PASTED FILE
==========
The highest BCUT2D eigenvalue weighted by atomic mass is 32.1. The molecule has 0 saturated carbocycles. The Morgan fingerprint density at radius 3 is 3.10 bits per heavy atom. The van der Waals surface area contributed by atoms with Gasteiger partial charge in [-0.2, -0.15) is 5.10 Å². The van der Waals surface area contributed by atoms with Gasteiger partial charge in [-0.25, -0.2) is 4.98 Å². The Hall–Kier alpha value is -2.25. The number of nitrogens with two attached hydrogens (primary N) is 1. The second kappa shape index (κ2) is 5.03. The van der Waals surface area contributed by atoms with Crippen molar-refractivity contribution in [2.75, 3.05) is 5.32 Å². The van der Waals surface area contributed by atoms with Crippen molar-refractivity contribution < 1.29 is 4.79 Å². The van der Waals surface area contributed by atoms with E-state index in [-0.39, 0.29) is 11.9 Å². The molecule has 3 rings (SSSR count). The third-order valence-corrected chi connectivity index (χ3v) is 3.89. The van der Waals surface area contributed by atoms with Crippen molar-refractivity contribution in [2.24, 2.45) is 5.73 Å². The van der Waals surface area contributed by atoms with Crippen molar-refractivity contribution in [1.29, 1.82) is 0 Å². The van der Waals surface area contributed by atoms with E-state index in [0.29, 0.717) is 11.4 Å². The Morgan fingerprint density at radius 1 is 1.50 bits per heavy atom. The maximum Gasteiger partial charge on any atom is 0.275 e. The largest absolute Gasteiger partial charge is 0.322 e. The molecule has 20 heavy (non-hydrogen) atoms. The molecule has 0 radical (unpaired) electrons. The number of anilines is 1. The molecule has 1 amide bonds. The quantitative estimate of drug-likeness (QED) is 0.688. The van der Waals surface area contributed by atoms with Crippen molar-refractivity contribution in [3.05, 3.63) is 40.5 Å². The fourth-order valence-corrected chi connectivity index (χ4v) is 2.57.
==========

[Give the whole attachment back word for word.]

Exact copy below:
The highest BCUT2D eigenvalue weighted by atomic mass is 32.1. The molecule has 0 saturated carbocycles. The Morgan fingerprint density at radius 3 is 3.10 bits per heavy atom. The van der Waals surface area contributed by atoms with Gasteiger partial charge in [-0.2, -0.15) is 5.10 Å². The van der Waals surface area contributed by atoms with Gasteiger partial charge in [-0.25, -0.2) is 4.98 Å². The Hall–Kier alpha value is -2.25. The number of nitrogens with two attached hydrogens (primary N) is 1. The second kappa shape index (κ2) is 5.03. The van der Waals surface area contributed by atoms with Crippen molar-refractivity contribution in [2.75, 3.05) is 5.32 Å². The van der Waals surface area contributed by atoms with Crippen molar-refractivity contribution < 1.29 is 4.79 Å². The van der Waals surface area contributed by atoms with E-state index in [-0.39, 0.29) is 11.9 Å². The molecule has 3 rings (SSSR count). The third-order valence-corrected chi connectivity index (χ3v) is 3.89. The van der Waals surface area contributed by atoms with Crippen molar-refractivity contribution in [2.24, 2.45) is 5.73 Å². The van der Waals surface area contributed by atoms with Crippen molar-refractivity contribution in [1.29, 1.82) is 0 Å². The van der Waals surface area contributed by atoms with E-state index in [0.29, 0.717) is 11.4 Å². The Morgan fingerprint density at radius 1 is 1.50 bits per heavy atom. The maximum Gasteiger partial charge on any atom is 0.275 e. The largest absolute Gasteiger partial charge is 0.322 e. The molecule has 20 heavy (non-hydrogen) atoms. The molecule has 0 radical (unpaired) electrons. The number of anilines is 1. The molecule has 1 amide bonds. The quantitative estimate of drug-likeness (QED) is 0.688. The van der Waals surface area contributed by atoms with Crippen molar-refractivity contribution in [3.05, 3.63) is 40.5 Å². The fourth-order valence-corrected chi connectivity index (χ4v) is 2.57.